One of the stars of the Food Network’s Clash of the Grandmas, Zager had returned to journalism after a 14-year stint as a stand up comic, playing Vegas regularly and opening for the biggest names in laughter. She created Norma’s 14 Karat Cookies after moving to Los Angeles and was the first comedian to have her own comedy/cooking show in Las Vegas. Her numerous television and radio appearances including Home and Family and appearances on the Food Network made her a favorite with audiences.
Her cooking show on Beverly Hills Cable Network can also be seen on Youtube.
In 1999, Zager returned to her journalistic roots when she accepted a reporter position at the Beverly Hills Courier newspaper and became editor after nationally scooping all other media and breaking the story about Laura Schlessinger’s mother’s death.
When Erin Brockovich sued the city of Beverly Hills alleging an oil well on
on high school grounds was the cause of numerous cancers in former students, Zager’s coverage garnered national attention. In 2003 she was named Los
Angeles Journalist of the Year and Best Investigative Reporter by the Los Angeles Press Club. The Wall Street Journal and The Columbia Journalism Review both featured articles about her work on the Brockovich story.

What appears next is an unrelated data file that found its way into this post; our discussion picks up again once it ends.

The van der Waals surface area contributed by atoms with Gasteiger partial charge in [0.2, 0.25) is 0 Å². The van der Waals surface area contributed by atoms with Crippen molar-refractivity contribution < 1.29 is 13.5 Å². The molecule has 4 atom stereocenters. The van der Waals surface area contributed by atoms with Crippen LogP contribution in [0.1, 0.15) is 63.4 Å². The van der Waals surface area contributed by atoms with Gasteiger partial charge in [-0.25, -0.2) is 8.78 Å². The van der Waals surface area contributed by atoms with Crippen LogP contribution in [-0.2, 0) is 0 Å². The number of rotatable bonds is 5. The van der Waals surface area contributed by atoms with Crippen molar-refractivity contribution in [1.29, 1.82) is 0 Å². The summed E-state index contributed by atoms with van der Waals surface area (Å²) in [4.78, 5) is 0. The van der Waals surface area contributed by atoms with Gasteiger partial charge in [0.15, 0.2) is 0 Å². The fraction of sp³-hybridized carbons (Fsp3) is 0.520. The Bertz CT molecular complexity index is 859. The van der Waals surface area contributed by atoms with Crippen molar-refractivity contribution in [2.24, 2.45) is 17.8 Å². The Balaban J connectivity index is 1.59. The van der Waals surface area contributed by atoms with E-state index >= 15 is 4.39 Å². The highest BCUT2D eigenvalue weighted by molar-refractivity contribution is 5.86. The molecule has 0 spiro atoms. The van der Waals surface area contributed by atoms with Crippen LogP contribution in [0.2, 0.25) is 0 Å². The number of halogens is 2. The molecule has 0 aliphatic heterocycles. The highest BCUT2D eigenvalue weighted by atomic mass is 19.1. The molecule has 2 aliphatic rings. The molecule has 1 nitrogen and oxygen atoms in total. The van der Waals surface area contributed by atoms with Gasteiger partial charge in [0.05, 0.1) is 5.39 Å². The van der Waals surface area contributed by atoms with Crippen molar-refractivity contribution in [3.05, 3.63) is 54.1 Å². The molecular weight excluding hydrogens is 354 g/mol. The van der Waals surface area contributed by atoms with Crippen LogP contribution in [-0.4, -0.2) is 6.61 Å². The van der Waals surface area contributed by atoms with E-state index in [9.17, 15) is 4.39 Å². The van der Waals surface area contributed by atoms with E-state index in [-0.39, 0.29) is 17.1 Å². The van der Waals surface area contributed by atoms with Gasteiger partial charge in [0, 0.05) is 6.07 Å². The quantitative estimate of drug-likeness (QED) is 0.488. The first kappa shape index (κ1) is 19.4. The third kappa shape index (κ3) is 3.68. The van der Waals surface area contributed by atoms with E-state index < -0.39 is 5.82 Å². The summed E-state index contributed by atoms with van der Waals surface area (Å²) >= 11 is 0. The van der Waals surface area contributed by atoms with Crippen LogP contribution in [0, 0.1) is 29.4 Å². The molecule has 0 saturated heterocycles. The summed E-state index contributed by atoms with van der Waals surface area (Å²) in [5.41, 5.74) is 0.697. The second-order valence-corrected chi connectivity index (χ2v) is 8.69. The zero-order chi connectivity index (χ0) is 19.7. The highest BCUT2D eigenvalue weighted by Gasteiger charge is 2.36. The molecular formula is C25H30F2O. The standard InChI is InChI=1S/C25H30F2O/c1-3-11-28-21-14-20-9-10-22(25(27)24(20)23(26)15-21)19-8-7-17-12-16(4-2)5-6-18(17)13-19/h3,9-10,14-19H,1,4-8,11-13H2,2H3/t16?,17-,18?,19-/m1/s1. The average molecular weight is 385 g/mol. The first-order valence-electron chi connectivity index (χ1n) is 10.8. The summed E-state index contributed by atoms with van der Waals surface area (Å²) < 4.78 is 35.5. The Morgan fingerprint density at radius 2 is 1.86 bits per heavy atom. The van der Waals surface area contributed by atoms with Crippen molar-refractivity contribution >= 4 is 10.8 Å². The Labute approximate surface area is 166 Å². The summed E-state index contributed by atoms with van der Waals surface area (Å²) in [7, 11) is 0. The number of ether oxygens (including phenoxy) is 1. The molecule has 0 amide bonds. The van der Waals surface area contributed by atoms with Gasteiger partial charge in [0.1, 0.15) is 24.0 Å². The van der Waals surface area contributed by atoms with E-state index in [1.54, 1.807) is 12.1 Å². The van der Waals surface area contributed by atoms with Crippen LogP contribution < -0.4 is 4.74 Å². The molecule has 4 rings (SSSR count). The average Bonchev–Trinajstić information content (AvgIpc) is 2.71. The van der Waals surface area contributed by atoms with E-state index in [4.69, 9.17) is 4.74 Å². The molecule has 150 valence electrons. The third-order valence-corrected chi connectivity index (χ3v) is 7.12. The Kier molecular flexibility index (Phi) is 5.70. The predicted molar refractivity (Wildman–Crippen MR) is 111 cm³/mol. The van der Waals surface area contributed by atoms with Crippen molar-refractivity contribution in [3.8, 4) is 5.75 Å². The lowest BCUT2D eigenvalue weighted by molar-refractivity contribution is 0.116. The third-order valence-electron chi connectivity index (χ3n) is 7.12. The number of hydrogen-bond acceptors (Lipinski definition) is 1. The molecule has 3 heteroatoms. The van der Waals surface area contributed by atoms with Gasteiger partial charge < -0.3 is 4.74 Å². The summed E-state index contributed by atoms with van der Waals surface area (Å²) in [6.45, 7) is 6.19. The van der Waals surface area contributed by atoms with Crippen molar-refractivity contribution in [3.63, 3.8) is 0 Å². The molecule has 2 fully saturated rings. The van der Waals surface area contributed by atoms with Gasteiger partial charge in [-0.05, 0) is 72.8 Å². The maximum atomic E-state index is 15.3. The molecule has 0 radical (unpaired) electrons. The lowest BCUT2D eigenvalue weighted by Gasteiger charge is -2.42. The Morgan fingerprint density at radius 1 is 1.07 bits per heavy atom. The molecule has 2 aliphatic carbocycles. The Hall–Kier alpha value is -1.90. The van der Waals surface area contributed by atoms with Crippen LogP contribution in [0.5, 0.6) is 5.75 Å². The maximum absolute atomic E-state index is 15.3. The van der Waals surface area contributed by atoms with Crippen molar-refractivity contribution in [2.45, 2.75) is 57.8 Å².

Zager’s book about the Brockovich/Beverly Hills lawsuit entitled Erin Brockovich and the Beverly Hills Greenscam, is currently available on Amazon and bookstores everywhere.
Lila Luminosity and the Lipstick Murders and Lila Luminosity and the Planet Christmas Murders combine her love of comedy, cooking and reporting to create a crazy, zany, fun-filled ride through the universe armed with chocolate, shoes and every woman’s perfect boyfriend. They are also available on Amazon.
Zager and her family reside in Los Angeles, where she is a journalist, radio show host, author, speaker and part-time journalism professor at California State University.
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June 11, 2019 June 11, 2019